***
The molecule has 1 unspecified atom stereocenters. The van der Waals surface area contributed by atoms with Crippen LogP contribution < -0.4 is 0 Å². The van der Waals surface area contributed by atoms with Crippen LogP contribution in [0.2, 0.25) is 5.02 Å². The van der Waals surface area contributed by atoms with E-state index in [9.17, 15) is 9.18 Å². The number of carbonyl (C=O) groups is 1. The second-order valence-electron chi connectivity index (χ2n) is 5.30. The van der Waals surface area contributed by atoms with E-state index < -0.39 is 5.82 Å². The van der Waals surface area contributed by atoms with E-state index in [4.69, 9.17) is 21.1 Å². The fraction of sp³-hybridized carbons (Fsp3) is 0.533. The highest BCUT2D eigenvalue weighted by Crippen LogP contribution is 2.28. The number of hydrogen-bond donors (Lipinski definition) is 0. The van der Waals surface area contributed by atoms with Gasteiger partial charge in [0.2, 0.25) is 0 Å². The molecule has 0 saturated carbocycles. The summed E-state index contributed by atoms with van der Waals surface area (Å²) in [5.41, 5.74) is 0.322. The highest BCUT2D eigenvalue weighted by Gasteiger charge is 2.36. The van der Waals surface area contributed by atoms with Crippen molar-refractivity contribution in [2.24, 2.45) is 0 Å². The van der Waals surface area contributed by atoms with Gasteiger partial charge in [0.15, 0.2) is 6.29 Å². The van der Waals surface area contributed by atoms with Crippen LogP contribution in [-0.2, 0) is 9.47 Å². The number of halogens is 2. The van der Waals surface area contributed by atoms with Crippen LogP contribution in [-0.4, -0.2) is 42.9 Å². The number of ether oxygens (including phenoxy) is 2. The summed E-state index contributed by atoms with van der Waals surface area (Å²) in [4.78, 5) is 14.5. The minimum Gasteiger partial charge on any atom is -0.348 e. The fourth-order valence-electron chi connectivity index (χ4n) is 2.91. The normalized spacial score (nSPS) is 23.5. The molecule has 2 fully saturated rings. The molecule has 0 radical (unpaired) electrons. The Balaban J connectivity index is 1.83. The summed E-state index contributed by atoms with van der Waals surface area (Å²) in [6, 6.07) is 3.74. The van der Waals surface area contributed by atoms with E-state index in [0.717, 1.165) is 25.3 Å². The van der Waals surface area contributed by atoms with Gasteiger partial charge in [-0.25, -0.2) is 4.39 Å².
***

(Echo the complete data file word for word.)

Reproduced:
The molecule has 1 unspecified atom stereocenters. The van der Waals surface area contributed by atoms with Crippen LogP contribution < -0.4 is 0 Å². The van der Waals surface area contributed by atoms with Crippen LogP contribution in [0.2, 0.25) is 5.02 Å². The van der Waals surface area contributed by atoms with E-state index in [9.17, 15) is 9.18 Å². The number of carbonyl (C=O) groups is 1. The second-order valence-electron chi connectivity index (χ2n) is 5.30. The van der Waals surface area contributed by atoms with E-state index < -0.39 is 5.82 Å². The van der Waals surface area contributed by atoms with E-state index in [4.69, 9.17) is 21.1 Å². The fraction of sp³-hybridized carbons (Fsp3) is 0.533. The highest BCUT2D eigenvalue weighted by Crippen LogP contribution is 2.28. The number of hydrogen-bond donors (Lipinski definition) is 0. The van der Waals surface area contributed by atoms with Gasteiger partial charge in [0.2, 0.25) is 0 Å². The molecule has 0 saturated carbocycles. The summed E-state index contributed by atoms with van der Waals surface area (Å²) in [5.41, 5.74) is 0.322. The highest BCUT2D eigenvalue weighted by Gasteiger charge is 2.36. The van der Waals surface area contributed by atoms with Crippen molar-refractivity contribution in [2.24, 2.45) is 0 Å². The van der Waals surface area contributed by atoms with Gasteiger partial charge in [0.15, 0.2) is 6.29 Å². The van der Waals surface area contributed by atoms with Crippen LogP contribution in [-0.2, 0) is 9.47 Å². The number of halogens is 2. The van der Waals surface area contributed by atoms with Crippen LogP contribution in [-0.4, -0.2) is 42.9 Å². The number of ether oxygens (including phenoxy) is 2. The summed E-state index contributed by atoms with van der Waals surface area (Å²) in [4.78, 5) is 14.5. The minimum Gasteiger partial charge on any atom is -0.348 e. The fourth-order valence-electron chi connectivity index (χ4n) is 2.91. The normalized spacial score (nSPS) is 23.5. The molecule has 2 fully saturated rings. The molecule has 0 radical (unpaired) electrons. The Balaban J connectivity index is 1.83. The summed E-state index contributed by atoms with van der Waals surface area (Å²) in [6, 6.07) is 3.74. The van der Waals surface area contributed by atoms with E-state index in [0.717, 1.165) is 25.3 Å². The van der Waals surface area contributed by atoms with Gasteiger partial charge in [-0.25, -0.2) is 4.39 Å².